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For Mosu chef, originality is the key to success

Apr 05,2019
Chef Anh Sung-jae of restaurant Mosu, above, prepares ingredients in the kitchen of his restaurant in Itaewon-dong, central Seoul. Presented at left are some of the signature dishes he is offering as part of his lunch menu. [LEE SUN-MIN, PARK SANG-MOON]
Almost everything chef Anh Sung-jae has chosen to do at his first Seoul restaurant Mosu is unlike what most chefs opening a restaurant have done before him. First, it is located in central Seoul’s Itaewon-dong, away from fine dining restaurant-heavy Cheongdam-dong in southern Seoul. Next, the prices are higher than any other non-hotel restaurant in Seoul - the course costs 240,000 won ($210), while most places keep their cheapest option under 200,000 won. Lastly, he strives to serve common ingredients in a format that others may have not thought of before.

The chef of the one-year-old restaurant has already earned himself one star from Michelin Guide Seoul, an honor that he was also awarded while at his restaurant of the same name in San Francisco before he closed it down and moved back to Korea.

Originality is the chef’s goal and it can be seen through ideas he planted around his restaurant. Despite the hefty bill, the restaurant has started to see more regulars and now even serves lunch - which comes with a 120,000 won bill.

“I’m delighted to see that the diners coming to the restaurant have accepted the value I create and the expressions I wanted to share,” said Anh, adding that some thanked him for opening up the field for chefs and restaurateurs who have wanted to invest more into providing a better quality dining experience, which comes at a higher price.

At first, Anh wasn’t so sure whether the price could work in the Korean market.

“I wanted to differentiate my restaurant from others, and I thought this could be controversial, but I wanted the restaurant to be a place where our own value is given to the diners, and to pronounce our identity clearly.”

While many restaurants do add-ons to the base menu offered if diners want to substitute some of the dishes, Mosu only provides one menu.

His desire to pursue originality is evident in his food as well. One of Anh’s signature dishes is a presentation of ueong, burdock root. The particularly thin cylinder-shaped root vegetable is usually cut into thin slices and then marinated in soy sauce and served as banchan, or a side dish. However, the chef decided that he wanted to slice the outer layer to keep it curled and crispy after trying countless versions, in order to show that the ingredient, familiar to many Koreans, can be put into different forms and textures.

“The idea came from my understanding of molecular cooking, as well as experiences I [have had while] grilling on a stove,” said Anh, explaining how he brainstorms new ideas. Most of his ideas come from visual inspirations and the techniques he has learned and used throughout his cooking career. Ultimately, the goal is to make the ingredient taste good in a form that’s appealing to people’s eyes.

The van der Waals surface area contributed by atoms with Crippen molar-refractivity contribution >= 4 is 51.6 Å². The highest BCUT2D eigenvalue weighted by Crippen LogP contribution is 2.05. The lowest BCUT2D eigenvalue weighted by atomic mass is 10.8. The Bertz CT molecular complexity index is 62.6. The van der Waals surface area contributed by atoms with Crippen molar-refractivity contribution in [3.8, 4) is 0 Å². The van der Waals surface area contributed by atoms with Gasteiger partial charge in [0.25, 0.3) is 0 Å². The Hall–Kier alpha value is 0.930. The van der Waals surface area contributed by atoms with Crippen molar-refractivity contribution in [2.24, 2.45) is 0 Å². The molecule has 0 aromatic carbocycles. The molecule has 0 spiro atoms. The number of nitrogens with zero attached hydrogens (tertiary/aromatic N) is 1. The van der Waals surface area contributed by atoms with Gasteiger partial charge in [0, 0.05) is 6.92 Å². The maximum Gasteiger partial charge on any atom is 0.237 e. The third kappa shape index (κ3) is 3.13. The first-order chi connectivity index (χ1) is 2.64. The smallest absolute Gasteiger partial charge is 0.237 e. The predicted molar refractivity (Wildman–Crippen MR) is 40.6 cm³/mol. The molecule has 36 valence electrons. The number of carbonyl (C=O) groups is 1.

That’s the reason he focuses more on trying a variety of dining options outside of Korea. He wants to experience many visually entertaining dishes in order to get inspiration, and to eventually put Korean ingredients in a unique format that no one has imagined. He has also made abalone tacos and a adaptation of classic Korean-style ssam, or food wrapped in layers of leafed vegetables, served with tuna. Typically, ssam is a way to eat pork and beef, making the fish a surprise for most diners.

“What I look for is hedonic flavors and think about what can be considered hedonists’ food,” said the chef. “I travel to discover items that are common in that particular culture, so that I can make an adaptation of what I see abundant and what’s familiar to others so that the final dish becomes something very obviously from Mosu, [not from that culture], in the eyes, while the flavor still remains present.”

Making a new approach to Korean ingredients is Anh’s way of presenting Korean food. He tries to take inspiration from what’s classically traditional, instead of abruptly mixing Western styles with Korean styles.

He says he is not sure how to make the next “it” thing in Korean cuisine, but that getting closer to traditional Korean technique, just like how French chefs update and develop classic French techniques in their cooking, may bring out something in the future that’s not yet imaginable.

“Something that is Korean but not yet practiced is the key thing I think about,” the chef said.

“Comfort is the new luxury,” is something he has focused on since he opened Mosu in San Francisco. At his restaurant in Seoul, diners are invited to use their hands to eat and be themselves.

The staff walk diners to the door to send them off, just as your close friends and family would do when you visit their home. The entrance is at the top of some stairs, providing the feeling of a grandparents’ home in the suburbs, and a garden right outside the window gives diners the comfort of being away from the hustle and bustle of city life.

With the experience he has had in San Francisco and Seoul, Anh often think about where to go next. He dreams of Mosu Sydney or Mosu Hong Kong, picturing different opportunities in his head.

“It is not because Mosu Seoul is settled, but it is more of my constant thinking of what I can do and how I could make it work,” said Anh.

“I tend to [take on] very unrealistic challenges and think a lot about what can work in my brain.”

BY LEE SUN-MIN [summerlee@joongang.co.kr]